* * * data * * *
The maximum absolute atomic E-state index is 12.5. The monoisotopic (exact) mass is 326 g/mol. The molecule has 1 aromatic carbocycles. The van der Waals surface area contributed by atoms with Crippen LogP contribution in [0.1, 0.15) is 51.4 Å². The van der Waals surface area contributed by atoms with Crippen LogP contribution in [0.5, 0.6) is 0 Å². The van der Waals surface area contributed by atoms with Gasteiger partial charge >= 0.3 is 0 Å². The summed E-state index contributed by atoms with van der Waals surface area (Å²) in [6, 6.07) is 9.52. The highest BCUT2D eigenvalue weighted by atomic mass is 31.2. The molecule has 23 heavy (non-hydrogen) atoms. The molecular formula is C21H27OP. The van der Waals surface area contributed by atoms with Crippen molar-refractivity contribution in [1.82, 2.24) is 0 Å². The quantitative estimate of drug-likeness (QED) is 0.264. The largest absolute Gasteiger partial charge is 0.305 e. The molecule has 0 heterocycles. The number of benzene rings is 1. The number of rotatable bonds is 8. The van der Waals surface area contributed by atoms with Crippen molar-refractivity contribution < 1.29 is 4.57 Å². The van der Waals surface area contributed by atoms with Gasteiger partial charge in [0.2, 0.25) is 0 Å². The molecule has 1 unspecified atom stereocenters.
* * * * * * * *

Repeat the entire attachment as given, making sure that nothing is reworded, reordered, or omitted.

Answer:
The maximum absolute atomic E-state index is 12.5. The monoisotopic (exact) mass is 326 g/mol. The molecule has 1 aromatic carbocycles. The van der Waals surface area contributed by atoms with Crippen LogP contribution in [0.1, 0.15) is 51.4 Å². The van der Waals surface area contributed by atoms with Crippen LogP contribution in [0.5, 0.6) is 0 Å². The van der Waals surface area contributed by atoms with Gasteiger partial charge >= 0.3 is 0 Å². The summed E-state index contributed by atoms with van der Waals surface area (Å²) in [6, 6.07) is 9.52. The highest BCUT2D eigenvalue weighted by atomic mass is 31.2. The molecule has 23 heavy (non-hydrogen) atoms. The molecular formula is C21H27OP. The van der Waals surface area contributed by atoms with Crippen molar-refractivity contribution in [1.82, 2.24) is 0 Å². The quantitative estimate of drug-likeness (QED) is 0.264. The largest absolute Gasteiger partial charge is 0.305 e. The molecule has 0 heterocycles. The number of benzene rings is 1. The number of rotatable bonds is 8. The van der Waals surface area contributed by atoms with Crippen molar-refractivity contribution < 1.29 is 4.57 Å². The van der Waals surface area contributed by atoms with Gasteiger partial charge in [0.2, 0.25) is 0 Å². The molecule has 1 unspecified atom stereocenters.